Republican Budget Proposal Faces Criticism From Democrats

House Speaker John Boehner (R-Ohio)
House Speaker John Boehner (R-Ohio)

 

 

 

 

 

 

 

 

Yesterday House Republicans countered  President Obama’s budget proposal with a $2.2 trillion deficit cutting plan that makes deep spending cuts but falls short of accepting new tax rate increases on the wealthiest 2% of Americans.

“This is another attempt to jump start substantive, good-faith negotiations toward a bipartisan solution that can be enacted soon, a stark contrast to the unserious proposal the White House put forward last week,” House Speaker John Boehner said in a statement during the proposal’s release on Monday.

The Republican proposal reveals deep philosophical differences from President Barack Obama’s budget proposal unveiled last week and requests $800 billion in tax revenue over 10 years.

It raises tax revenue by $800 billion through an ambitious overhaul of the complicated and labyrinth like U.S. tax code that is expected to take a significant amount of time to reform.

Republicans said they would oppose raising tax rates on the wealthiest 2 percent of U.S. households, which is a staple of President Obama’s budget proposal.

In a letter sent to President Obama that was signed be several Republican lawmakers in Congress , House Speaker John Boehner (R-Ohio) outlined an earlier plan by former President Bill Clinton’s chief of staff Erskine Bowles which was presented in 2011 to Congress’ Joint Select Committee on Deficit Reduction.

“Notably, the new revenues in the Bowles Plan would not be achieved through higher tax rates which we continue to oppose and will not agree to in order to protect small business and our economy. Instead, new revenue would be generated through pro-growth tax reform that closes special interest loopholes and deductions while lowering rates,” Boehner states.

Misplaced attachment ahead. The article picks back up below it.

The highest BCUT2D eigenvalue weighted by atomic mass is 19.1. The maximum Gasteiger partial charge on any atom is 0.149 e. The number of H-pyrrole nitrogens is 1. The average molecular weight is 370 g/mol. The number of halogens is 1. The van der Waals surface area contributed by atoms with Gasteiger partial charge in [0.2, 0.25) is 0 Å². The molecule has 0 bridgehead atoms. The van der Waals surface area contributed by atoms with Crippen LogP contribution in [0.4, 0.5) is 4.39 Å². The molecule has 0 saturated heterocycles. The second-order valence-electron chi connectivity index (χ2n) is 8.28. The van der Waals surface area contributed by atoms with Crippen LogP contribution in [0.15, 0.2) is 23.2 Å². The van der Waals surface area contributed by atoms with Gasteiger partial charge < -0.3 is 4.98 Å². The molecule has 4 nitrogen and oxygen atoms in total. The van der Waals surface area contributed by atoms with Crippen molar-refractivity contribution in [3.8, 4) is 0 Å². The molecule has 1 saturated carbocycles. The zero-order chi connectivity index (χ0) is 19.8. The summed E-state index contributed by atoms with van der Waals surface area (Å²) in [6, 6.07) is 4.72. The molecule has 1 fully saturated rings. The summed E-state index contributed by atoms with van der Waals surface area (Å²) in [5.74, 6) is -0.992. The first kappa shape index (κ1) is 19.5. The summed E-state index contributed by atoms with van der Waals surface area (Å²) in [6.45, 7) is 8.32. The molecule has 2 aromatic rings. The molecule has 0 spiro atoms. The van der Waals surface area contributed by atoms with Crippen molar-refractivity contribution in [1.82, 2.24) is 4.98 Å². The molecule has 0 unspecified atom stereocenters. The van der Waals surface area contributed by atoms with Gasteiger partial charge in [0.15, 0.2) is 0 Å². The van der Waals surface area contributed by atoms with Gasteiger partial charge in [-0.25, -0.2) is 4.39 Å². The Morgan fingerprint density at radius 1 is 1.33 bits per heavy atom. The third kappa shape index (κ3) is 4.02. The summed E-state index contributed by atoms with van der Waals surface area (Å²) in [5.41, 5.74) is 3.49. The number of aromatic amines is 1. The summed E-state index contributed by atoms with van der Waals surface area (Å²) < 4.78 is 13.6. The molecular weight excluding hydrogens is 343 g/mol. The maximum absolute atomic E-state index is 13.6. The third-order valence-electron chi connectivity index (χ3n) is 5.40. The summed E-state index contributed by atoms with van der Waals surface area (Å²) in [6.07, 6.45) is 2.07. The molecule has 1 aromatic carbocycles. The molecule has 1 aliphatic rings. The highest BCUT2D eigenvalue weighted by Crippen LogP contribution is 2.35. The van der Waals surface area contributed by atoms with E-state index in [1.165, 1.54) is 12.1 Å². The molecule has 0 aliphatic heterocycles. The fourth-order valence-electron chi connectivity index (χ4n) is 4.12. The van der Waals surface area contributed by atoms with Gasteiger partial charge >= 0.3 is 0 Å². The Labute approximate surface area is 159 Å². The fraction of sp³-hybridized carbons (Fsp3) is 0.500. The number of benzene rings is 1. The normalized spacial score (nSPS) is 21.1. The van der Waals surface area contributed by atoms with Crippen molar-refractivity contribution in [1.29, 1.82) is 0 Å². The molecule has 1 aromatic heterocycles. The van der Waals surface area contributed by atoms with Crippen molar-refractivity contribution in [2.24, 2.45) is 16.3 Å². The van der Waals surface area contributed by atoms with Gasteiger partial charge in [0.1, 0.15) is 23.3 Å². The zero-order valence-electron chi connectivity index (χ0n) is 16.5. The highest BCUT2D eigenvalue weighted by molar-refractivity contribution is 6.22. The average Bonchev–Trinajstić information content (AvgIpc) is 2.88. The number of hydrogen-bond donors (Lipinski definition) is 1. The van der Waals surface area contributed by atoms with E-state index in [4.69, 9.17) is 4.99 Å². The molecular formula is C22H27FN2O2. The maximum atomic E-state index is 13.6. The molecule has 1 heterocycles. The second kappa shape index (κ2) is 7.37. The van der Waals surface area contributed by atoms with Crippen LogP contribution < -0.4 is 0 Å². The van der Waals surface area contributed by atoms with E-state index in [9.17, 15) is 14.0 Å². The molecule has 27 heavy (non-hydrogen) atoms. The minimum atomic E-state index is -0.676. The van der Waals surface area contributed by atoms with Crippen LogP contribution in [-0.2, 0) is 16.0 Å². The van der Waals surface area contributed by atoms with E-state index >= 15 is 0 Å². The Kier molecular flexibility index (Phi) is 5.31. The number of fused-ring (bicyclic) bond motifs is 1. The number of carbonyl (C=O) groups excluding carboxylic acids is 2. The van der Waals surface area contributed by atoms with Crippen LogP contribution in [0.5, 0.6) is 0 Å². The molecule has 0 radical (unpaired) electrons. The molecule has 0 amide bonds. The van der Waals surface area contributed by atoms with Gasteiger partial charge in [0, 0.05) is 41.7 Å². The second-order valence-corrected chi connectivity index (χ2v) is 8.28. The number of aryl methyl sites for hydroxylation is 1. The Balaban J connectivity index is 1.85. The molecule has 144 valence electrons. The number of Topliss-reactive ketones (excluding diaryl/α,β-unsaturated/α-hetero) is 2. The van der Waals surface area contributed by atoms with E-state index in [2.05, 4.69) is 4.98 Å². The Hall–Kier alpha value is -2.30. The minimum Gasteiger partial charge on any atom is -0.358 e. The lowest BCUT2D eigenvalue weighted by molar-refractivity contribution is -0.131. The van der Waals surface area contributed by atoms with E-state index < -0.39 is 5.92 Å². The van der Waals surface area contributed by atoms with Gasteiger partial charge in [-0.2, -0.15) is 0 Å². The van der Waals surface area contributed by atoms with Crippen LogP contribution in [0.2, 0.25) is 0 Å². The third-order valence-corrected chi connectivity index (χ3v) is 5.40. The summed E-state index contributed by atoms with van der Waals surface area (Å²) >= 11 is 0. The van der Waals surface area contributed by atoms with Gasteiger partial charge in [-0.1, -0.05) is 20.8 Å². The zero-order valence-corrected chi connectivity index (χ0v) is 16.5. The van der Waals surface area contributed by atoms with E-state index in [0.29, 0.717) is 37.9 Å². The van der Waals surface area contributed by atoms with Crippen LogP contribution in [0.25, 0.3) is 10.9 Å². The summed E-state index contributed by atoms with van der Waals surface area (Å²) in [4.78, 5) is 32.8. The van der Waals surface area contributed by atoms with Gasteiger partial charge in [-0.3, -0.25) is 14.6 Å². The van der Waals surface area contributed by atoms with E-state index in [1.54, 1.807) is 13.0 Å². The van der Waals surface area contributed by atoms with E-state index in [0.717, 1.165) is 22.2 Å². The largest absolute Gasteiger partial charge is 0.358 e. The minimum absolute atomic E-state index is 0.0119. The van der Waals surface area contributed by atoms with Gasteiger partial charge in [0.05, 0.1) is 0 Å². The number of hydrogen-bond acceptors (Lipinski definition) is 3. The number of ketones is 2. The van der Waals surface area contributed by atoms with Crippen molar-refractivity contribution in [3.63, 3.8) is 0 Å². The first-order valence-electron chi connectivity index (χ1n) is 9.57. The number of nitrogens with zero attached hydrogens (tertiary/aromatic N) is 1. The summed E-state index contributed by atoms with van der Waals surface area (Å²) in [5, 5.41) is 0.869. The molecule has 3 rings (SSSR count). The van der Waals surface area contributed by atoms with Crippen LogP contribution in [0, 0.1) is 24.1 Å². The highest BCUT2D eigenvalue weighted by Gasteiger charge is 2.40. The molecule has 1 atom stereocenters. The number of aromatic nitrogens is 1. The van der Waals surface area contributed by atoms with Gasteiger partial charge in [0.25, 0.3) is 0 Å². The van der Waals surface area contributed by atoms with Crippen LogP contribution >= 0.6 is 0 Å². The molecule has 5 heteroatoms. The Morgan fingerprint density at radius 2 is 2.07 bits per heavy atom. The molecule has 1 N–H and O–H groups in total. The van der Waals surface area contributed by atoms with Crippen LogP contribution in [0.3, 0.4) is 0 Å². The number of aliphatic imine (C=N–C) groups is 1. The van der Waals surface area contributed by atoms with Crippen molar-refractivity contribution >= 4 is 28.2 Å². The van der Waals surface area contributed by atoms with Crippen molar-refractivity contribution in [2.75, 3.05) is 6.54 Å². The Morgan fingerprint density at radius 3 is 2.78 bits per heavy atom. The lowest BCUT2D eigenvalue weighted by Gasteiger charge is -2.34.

It is still unclear which special interest loopholes and deductions would be closed since they were not identified.

Democrats wasted little time criticizing the new Republican budget proposal.

“The Republican letter released today does not meet the test of balance,” White House communications director Dan Pfeiffer said on Monday. “Their plan includes nothing new and provides no details on which deductions they would eliminate, which loopholes they will close, or which Medicare savings they would achieve.”

The Republican budget proposal reduces the expansion in Social Security cost of living payments, lowers entitlement program costs by at least $900 billion, increases the Medicare eligibility age, and cuts $300 billion in discretionary spending.

It also lowers government healthcare costs by $600 billion over a decade, slows the expansion of cost of living increases on federal benefits by $200 billion by revising the way they are calculated, and slashes  government spending by $600 billion ($300 billion by forcing federal workers to contribute more toward their pensions and $300 billion from the Pentagon budget and domestic programs).

White House Budget Proposal

President Obama revealed his own budget proposal last week, consisting of a new budget plan worth $1.6 trillion in higher taxes over 10 years. The proposal includes a possible extension of the temporary Social Security payroll tax cut and expanded presidential powers to raise the national debt limit.

The White House budget proposal includes spending cuts worth $600 billion ($350 billion from Medicare) and reductions in other health care programs along with $200 billion in new stimulus spending.

The White House proposal was criticized by Republicans who reject any effort to end tax cuts for the wealthiest 2% of Americans and seek deeper spending cuts with entitlement spending in health care programs such as Medicare and Social Security which Democrats have been reluctant to cut any further.

 

 

 

 

 

 

 

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